If someone told you that Samsung has launched a phone with a Super AMOLED display, 4GB RAM and 64GB storage, 48MP triple rear cameras, and a ginormous 6,000mAh battery with USB Type-C fast charging, plus every sensor you’ll ever need, for Rs 13,999 a couple of years ago, you’d most definitely not believe what you just heard. And for a good reason. A couple of years ago, the specs I mentioned above would easily qualify for a Samsung flagship – or at most, a value Samsung flagship. But then Xiaomi happened.
2019 Samsung is different from 2017 Samsung in many ways – because well, competition. And that’s a good thing. Because now we know what Samsung’s capable of when it’s focused. It’s capable of change and it’s capable of making products that appeal to a wider audience, one’s than in it for the quality and experience, rather than just the brand name.
So, in 2019, when someone tells you that Samsung has launched a phone with a Super AMOLED display, 4GB RAM and 64GB storage, 48MP triple rear cameras, and a ginormous 6,000mAh battery with USB Type-C fast charging, plus every sensor you’ll ever need, for Rs 13,999, you better believe it because it’s true. The phone in question is called the Galaxy M30s and now that I've used it for a bit, here’s what I think about it.
The Galaxy M30s is an all-plastic phone like its other M-series siblings, but there’s one thing that sets it apart from the rest – rather, there are two things. One is the size itself. Remember, this is a phone that packs a 6,000mAh battery inside – that's the most for any smartphone in and around its price point. But it doesn’t feel like it does. It’s rather slim and handy – a tad slippery, but you get used to it eventually. It’s kind of remarkable that the Galaxy M30s weighs just 188 grams. For some perspective, the Xiaomi Redmi Note 8 Pro weighs 200 grams and it has a smaller 4,500mAh battery inside.
Samsung is using an all-familiar glossy plastic here but the Galaxy M30s brings in new colour choices – the phone’s available in Opal Black, Pearl White, and the teal-ish Sapphire Blue that I have for review. It’s not going to blow your mind or anything, but that’s all you got. At least, the Galaxy M30s is a good-looking phone. Since Samsung is using a unibody design, the phone’s back gradually wraps around the sides in one continuous free-flowing motion. It feels good too. But yes, there’s a lot of glass action happening in the affordable segment now so the Galaxy M30s feels tad out of place, so that’s something to think about.
While I don’t mind the plastic, I do mind that the power button and the volume rocker sit rather flush – on the right – and offer average at best tactile feedback.
Just like its other Galaxy M-series siblings, the Galaxy M30s also has a fingerprint scanner on the back – that's right, no fancy in-display scanner here. But that’s alright. The Galaxy M30s unlocks fast and the physical reader is accurate – so that’s nice.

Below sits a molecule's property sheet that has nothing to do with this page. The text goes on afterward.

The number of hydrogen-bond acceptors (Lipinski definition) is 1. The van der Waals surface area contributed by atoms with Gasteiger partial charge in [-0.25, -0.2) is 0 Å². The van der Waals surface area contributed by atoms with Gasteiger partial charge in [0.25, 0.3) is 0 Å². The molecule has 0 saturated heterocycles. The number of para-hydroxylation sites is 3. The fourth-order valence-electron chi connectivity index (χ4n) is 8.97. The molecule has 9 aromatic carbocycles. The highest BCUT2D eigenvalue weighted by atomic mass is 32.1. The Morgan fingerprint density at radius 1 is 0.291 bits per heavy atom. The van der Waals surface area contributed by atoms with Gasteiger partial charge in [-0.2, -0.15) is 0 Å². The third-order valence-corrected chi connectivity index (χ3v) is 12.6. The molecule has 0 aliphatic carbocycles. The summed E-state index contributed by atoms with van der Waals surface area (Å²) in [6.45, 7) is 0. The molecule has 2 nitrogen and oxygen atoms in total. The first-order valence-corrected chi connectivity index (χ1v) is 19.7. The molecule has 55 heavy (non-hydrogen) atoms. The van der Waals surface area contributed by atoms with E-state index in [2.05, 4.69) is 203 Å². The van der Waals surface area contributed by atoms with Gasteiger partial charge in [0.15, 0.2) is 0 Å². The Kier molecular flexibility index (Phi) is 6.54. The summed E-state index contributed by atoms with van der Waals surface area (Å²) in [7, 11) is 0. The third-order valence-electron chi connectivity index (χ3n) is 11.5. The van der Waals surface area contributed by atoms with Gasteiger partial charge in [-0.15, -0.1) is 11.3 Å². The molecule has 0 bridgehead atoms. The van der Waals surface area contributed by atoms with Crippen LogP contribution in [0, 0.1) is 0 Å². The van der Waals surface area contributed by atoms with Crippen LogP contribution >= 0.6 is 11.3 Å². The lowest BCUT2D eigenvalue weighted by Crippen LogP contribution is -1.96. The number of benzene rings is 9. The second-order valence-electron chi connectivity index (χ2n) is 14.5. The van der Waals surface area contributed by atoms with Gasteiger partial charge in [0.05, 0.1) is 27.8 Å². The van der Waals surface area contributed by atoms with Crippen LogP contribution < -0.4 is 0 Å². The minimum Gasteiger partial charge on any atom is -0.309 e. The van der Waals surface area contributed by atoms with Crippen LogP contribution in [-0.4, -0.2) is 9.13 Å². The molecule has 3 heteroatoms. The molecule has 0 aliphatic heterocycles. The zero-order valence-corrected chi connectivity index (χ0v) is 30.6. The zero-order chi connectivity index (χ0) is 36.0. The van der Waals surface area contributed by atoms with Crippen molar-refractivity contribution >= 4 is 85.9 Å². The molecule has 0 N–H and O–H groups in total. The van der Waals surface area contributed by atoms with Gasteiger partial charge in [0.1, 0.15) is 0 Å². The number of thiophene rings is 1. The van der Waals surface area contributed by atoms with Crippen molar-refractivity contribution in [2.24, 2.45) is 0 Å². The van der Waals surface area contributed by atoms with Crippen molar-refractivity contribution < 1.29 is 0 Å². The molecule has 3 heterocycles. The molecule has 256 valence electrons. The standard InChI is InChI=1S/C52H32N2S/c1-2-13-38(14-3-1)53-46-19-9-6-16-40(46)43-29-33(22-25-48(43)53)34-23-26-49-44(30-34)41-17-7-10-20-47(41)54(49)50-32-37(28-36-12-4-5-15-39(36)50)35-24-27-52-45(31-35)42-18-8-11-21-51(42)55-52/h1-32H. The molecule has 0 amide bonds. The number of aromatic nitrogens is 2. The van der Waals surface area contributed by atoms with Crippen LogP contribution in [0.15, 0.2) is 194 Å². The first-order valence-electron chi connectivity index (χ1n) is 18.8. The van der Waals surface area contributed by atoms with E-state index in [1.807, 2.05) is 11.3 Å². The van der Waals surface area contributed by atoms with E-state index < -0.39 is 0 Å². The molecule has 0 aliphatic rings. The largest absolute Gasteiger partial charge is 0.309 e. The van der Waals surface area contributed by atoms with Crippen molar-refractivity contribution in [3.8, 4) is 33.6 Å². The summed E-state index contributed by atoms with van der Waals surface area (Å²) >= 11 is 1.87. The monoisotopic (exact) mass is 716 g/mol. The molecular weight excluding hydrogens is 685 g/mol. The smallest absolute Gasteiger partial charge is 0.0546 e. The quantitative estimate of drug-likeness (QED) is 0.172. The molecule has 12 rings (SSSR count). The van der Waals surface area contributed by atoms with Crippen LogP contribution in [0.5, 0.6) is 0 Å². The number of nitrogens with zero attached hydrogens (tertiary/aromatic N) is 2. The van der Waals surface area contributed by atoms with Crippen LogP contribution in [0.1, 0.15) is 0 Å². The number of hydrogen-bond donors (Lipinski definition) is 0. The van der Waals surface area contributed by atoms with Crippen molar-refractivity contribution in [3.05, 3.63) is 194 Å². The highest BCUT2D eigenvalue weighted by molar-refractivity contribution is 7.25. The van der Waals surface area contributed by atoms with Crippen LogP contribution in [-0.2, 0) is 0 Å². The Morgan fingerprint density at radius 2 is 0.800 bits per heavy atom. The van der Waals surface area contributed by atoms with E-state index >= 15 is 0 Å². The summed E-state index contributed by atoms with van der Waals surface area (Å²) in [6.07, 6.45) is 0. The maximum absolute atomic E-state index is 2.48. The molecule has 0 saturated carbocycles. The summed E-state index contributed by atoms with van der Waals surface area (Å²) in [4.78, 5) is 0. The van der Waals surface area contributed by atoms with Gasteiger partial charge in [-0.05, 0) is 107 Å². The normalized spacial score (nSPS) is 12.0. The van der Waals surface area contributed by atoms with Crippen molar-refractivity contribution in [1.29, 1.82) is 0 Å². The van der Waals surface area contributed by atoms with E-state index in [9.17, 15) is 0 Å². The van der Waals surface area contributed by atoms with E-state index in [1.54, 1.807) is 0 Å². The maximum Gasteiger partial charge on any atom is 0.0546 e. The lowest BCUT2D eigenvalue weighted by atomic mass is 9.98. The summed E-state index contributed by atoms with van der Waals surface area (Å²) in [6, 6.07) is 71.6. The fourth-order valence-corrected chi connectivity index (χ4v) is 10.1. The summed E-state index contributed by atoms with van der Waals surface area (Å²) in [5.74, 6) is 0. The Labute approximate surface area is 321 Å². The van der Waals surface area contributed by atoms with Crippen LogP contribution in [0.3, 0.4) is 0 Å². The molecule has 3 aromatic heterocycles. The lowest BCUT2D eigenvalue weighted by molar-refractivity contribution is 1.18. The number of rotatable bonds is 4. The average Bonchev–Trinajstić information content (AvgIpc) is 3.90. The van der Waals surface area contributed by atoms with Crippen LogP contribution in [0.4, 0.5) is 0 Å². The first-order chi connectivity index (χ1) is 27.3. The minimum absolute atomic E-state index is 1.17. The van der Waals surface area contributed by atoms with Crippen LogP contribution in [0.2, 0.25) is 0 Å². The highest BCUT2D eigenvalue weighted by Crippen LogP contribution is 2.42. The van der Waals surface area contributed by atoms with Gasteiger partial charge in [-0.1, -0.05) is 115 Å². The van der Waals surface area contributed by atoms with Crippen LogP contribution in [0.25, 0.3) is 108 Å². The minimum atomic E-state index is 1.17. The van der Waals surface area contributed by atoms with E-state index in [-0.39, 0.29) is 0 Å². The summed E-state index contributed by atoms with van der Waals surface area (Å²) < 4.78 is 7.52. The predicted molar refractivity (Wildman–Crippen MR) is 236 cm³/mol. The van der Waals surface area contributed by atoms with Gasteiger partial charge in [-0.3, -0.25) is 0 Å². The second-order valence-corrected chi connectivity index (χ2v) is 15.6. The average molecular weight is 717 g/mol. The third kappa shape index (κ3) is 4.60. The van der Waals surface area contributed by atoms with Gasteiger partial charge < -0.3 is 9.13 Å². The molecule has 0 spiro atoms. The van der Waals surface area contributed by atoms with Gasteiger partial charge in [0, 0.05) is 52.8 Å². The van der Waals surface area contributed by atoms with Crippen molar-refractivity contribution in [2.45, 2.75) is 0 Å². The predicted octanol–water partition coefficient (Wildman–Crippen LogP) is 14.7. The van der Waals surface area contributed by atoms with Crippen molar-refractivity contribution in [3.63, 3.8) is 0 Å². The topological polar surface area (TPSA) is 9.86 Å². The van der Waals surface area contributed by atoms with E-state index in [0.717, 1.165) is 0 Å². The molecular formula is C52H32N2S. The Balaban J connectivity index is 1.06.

On the front, the Galaxy M30s has a 6.4-inch 1080p+ Super AMOLED display with Samsung’s Infinity U-style notch. In typical Samsung style, the display here is very colourful and offers good viewing angles - watching content on it is a pleasing experience across the board. The phone has Widevine L1 support which means it can stream HD content from OTT services like Netflix and Amazon Prime Video and from YouTube.
I like that the display here is more colour accurate than something like say the Realme XT’s where every colour looks as if it’s on steroids or something – but, if you like that sort of thing, Samsung also offers a ‘vivid’ mode in settings that outputs more over-saturated colours than by default. There’s also a very effective blue light filter for comfortable nighttime reading.
The Galaxy M30s could do with a little more brightness though. It can get bright, but not bright enough so reading text and viewing content on it in outdoor sunny environment can get a little cumbersome at times.
Samsung doesn’t mention if it’s using any sort of protective coating on the Galaxy M30s.
The Galaxy M30s is powered by Samsung’s in-house Exynos 9611 processor which is a step up from the Galaxy M30’s Exynos 7904 – so you can say that it’s a nice upgrade. But that’s when you consider the Galaxy M30s in isolation. When put next to competition, it’s not the most powerful piece of hardware we’ve seen in this price range. This is the only area where the Galaxy M30s feels like it’s lacking somewhat – at least on paper.
Specs don’t always tell the complete story though and that’s right to some extent in the case of the Galaxy M30s. I have been using the phone for over 10 days now, and not once has this thing hung up on me – at least not until the time I was really stress-testing it. And even then, the performance was bearable. That’s not something you could say about past Samsung budget phones. Unlike past Samsung budget phones, the Galaxy M30s is a reliable performer and that’s one of its biggest USP. For the purpose of full disclosure, I have been using the higher end 6GB RAM and 128GB storage variant that sells for Rs 16,999. But I don’t expect the base 4GB RAM and 64GB variant to be too far off.